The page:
Sunday, August 11, 2013

Little stinker

I had been fast asleep until I felt a nudge.

“Will you let the dog out?” he asked, in a voice that put the request clearly in the column of “I'll Owe You One” on the imaginary chalkboard of marital tabulations.

I hadn't even heard her barking. (Not that that's unusual. I have a tendency to ignore the obvious).

“What time is it?”

“For the love of Pete, it's time to let YOUR dog out.”

So much for Owing Me One.

It certainly didn't take long for his sense of humor to wear thin. I had barely swung my legs over the bed, let alone found my slippers, before one more plaintive bark caused him to transfer ownership and cancel any late-night goodwill.

How fickle we are.

It's his dog when she's all cuddly and cute on a winter-coming evening before we break down and switch on the furnace. She's my dog when she eats the bath sponge and vomits soap bubbles and blue foam bits under his desk.

In truth, though, she is MY dog.

I was the one who thought she was special. I was the one who saw her face on the shelter's website. I was the one who dragged the family to meet her. I was the one who pushed for her adoption.

It was also me who worked with her (with varying degrees of success) this past year on not peeing in the house; not chasing the cat, not chewing up all of our insoles; not shredding toys, or pillows, or old plastic bags; and not barking at us for no apparent reason whatsoever.

When she walks at a heel I take full credit.

But not on this night.

This night, as I stumbled down the stairs, somewhere between awake and asleep still wondering what time it was, I wished for fish. Quiet, docile fish.

I didn't even realize my mistake when I opened the door and the dog burst out into the backyard, a writhing, snarling, barking blur.

The noise abruptly coming to a halt with a yelp.

It wasn't until I re-opened the door and she streaked inside on a wave of acrid air that I truly woke up.

It was evident she had been skunked, and I couldn't ignore it in the same fashion I ignored her barking in the first place.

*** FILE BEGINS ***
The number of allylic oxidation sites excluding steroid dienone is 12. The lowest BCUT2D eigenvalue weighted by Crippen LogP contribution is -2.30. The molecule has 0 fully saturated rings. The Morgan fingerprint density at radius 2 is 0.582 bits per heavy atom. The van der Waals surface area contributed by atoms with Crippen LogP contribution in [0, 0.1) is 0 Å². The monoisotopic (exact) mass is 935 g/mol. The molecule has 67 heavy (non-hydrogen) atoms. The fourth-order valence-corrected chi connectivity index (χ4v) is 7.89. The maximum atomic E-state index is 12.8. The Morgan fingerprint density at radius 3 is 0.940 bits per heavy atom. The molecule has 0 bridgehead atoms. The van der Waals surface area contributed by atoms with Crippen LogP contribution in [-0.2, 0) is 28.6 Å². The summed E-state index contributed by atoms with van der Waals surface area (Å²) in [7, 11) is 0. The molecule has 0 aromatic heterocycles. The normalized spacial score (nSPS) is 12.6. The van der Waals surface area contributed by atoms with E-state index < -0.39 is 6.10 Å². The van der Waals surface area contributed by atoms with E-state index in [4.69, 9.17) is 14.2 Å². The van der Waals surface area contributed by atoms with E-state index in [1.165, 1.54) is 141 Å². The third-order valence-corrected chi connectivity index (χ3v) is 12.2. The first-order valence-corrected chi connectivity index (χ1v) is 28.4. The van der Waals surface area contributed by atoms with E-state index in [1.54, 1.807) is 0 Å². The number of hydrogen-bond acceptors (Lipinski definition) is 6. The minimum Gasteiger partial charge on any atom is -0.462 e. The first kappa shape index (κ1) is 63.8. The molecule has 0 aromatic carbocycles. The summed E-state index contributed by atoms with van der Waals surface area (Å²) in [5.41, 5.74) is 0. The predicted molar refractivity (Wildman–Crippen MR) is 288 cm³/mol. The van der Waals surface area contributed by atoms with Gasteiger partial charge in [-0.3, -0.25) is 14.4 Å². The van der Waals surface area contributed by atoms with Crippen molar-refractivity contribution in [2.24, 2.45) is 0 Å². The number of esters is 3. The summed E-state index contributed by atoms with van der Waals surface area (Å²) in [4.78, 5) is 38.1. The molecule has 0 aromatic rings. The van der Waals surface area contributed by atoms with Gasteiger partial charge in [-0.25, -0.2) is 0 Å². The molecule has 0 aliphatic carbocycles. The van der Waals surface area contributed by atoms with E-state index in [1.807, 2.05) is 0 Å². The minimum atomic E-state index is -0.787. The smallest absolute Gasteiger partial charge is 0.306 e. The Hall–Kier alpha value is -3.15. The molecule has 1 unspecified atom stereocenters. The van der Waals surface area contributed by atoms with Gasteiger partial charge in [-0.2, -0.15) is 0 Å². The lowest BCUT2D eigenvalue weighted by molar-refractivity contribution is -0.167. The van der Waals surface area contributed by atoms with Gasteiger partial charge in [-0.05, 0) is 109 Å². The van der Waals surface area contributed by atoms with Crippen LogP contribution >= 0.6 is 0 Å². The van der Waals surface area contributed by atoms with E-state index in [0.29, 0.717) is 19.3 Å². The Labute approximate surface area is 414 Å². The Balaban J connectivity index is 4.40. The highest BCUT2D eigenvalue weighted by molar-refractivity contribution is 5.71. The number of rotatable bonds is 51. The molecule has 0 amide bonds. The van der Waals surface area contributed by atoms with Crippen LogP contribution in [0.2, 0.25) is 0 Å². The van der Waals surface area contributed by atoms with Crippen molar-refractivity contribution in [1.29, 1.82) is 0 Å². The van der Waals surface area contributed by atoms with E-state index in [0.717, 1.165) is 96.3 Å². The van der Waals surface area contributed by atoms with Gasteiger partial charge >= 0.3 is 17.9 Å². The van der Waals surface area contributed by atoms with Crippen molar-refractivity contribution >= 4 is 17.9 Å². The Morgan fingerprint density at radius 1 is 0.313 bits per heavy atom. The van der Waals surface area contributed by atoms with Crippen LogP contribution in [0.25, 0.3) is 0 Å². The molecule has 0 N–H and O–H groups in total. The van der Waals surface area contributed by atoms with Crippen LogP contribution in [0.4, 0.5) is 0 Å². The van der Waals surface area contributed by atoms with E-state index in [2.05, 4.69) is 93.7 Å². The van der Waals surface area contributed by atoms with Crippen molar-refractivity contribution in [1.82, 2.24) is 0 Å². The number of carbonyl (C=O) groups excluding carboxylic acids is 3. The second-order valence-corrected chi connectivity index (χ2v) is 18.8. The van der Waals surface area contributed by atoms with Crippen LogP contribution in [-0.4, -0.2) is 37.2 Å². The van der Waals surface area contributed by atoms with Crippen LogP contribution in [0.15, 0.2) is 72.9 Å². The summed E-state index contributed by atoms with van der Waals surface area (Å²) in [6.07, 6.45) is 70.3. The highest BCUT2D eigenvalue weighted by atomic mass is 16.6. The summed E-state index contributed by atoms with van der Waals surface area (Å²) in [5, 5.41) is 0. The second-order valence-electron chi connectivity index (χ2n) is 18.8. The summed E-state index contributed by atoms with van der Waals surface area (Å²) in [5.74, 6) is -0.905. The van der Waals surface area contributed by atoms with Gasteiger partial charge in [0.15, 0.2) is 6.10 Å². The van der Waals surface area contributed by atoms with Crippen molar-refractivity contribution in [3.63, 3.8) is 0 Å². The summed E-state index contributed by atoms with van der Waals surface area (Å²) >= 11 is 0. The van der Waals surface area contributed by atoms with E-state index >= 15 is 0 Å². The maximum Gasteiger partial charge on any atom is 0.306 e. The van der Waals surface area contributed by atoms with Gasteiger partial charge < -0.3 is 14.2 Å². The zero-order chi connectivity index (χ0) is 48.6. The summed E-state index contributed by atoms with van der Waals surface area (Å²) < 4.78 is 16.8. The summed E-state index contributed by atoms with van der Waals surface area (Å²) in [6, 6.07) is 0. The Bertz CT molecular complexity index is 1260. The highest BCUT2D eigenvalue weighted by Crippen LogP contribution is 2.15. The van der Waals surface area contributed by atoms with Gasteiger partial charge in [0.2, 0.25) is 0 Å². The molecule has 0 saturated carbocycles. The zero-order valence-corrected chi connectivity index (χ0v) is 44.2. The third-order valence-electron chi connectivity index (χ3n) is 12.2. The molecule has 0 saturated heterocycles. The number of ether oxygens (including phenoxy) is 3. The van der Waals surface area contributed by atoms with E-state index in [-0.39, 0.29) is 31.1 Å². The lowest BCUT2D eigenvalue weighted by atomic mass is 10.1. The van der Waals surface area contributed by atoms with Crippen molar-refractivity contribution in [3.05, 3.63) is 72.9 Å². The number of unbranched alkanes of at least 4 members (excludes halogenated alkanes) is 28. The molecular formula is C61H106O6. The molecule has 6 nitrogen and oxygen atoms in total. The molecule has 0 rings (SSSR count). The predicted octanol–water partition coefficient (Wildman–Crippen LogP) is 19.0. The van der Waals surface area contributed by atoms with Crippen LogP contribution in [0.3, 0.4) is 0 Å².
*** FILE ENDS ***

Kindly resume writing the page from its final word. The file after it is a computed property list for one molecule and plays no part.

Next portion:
But that didn't stop me from trying.

I slipped back into bed. The foul air had followed me up the stairs and into our room, even though the dog had made a B line in another direction: The kids' room.

How could I sleep knowing what I knew?

I'm not sure,” I lied. “But I think the dog got skunked … and that first rule … the one about not letting a skunked dog back inside the house? Well … yeh … too late.”

That woke him up. In fact, he bolted out of bed and into the hallway searching for the dog, who had abandoned the kids (thankfully) and was in the bathroom trying (unsuccessfully) to remove the rancid smell with her tongue and forepaws, and a basketful of dirty laundry.

She stopped what she was doing and sat upright, a cowering mass of stench and oily fur. It was as if she calculated her mistake and the potential consequences of it, and was using the remnants of her shelter-dog experience to beseech our mercy.

Please make this stop. … I'll be a good dog now. Don't send me away … I can do laundry. I think.”

He gaged and then relented. I couldn't feel my tongue. “Poor dog.”

We worked silently.

I measured the amounts of peroxide, baking soda and dish soap called for by Dr. Google.

He found a cloth and rubber gloves.

An hour later – and two rounds of warm, soapy water -- the air still tasted bitter. There was nothing left to do, so we tried to sleep.

“Someday you'll laugh about this,” he said as he drifted off.

But it wasn't my sense of humor that worried me. It was chalking the nebulous “Who Owes Whom” tab that would keep me awake.especially since the dog was surely MY dog since she was exuding a choking olfactory sensation all around us.

“As long as we can reclaim our sense of smell,” I told myself. “I'll be happy.”

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